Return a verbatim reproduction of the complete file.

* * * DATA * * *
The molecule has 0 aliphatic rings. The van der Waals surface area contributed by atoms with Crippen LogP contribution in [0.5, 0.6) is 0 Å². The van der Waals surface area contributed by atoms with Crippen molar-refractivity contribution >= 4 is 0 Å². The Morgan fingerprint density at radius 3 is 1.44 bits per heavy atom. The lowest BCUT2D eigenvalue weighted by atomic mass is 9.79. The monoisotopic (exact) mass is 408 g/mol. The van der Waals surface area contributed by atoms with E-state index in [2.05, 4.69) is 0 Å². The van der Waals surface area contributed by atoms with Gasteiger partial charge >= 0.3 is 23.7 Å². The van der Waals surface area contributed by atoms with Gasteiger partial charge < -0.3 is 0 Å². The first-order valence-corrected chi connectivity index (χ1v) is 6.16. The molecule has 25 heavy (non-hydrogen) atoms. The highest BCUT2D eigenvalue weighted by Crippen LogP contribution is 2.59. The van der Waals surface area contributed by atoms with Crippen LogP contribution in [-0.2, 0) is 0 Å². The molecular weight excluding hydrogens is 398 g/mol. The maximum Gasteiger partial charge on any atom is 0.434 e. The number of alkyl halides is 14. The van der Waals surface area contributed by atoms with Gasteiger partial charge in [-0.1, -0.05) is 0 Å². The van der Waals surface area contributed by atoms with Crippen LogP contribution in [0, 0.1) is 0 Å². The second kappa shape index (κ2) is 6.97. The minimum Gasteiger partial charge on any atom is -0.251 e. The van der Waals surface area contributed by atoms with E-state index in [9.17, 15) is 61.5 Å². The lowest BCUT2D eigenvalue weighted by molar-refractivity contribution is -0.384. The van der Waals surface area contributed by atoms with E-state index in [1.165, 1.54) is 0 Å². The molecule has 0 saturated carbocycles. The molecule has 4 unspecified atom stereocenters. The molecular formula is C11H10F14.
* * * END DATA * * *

The molecule has 0 aliphatic rings. The van der Waals surface area contributed by atoms with Crippen LogP contribution in [0.5, 0.6) is 0 Å². The van der Waals surface area contributed by atoms with Crippen molar-refractivity contribution >= 4 is 0 Å². The Morgan fingerprint density at radius 3 is 1.44 bits per heavy atom. The lowest BCUT2D eigenvalue weighted by atomic mass is 9.79. The monoisotopic (exact) mass is 408 g/mol. The van der Waals surface area contributed by atoms with E-state index in [2.05, 4.69) is 0 Å². The van der Waals surface area contributed by atoms with Gasteiger partial charge >= 0.3 is 23.7 Å². The van der Waals surface area contributed by atoms with Gasteiger partial charge < -0.3 is 0 Å². The first-order valence-corrected chi connectivity index (χ1v) is 6.16. The molecule has 25 heavy (non-hydrogen) atoms. The highest BCUT2D eigenvalue weighted by Crippen LogP contribution is 2.59. The van der Waals surface area contributed by atoms with Crippen LogP contribution in [-0.2, 0) is 0 Å². The molecular weight excluding hydrogens is 398 g/mol. The maximum Gasteiger partial charge on any atom is 0.434 e. The number of alkyl halides is 14. The van der Waals surface area contributed by atoms with Gasteiger partial charge in [-0.1, -0.05) is 0 Å². The van der Waals surface area contributed by atoms with Crippen LogP contribution in [0, 0.1) is 0 Å². The second kappa shape index (κ2) is 6.97. The minimum Gasteiger partial charge on any atom is -0.251 e. The van der Waals surface area contributed by atoms with E-state index in [9.17, 15) is 61.5 Å². The lowest BCUT2D eigenvalue weighted by molar-refractivity contribution is -0.384. The van der Waals surface area contributed by atoms with E-state index in [1.165, 1.54) is 0 Å². The molecule has 0 saturated carbocycles. The molecule has 4 unspecified atom stereocenters. The molecular formula is C11H10F14.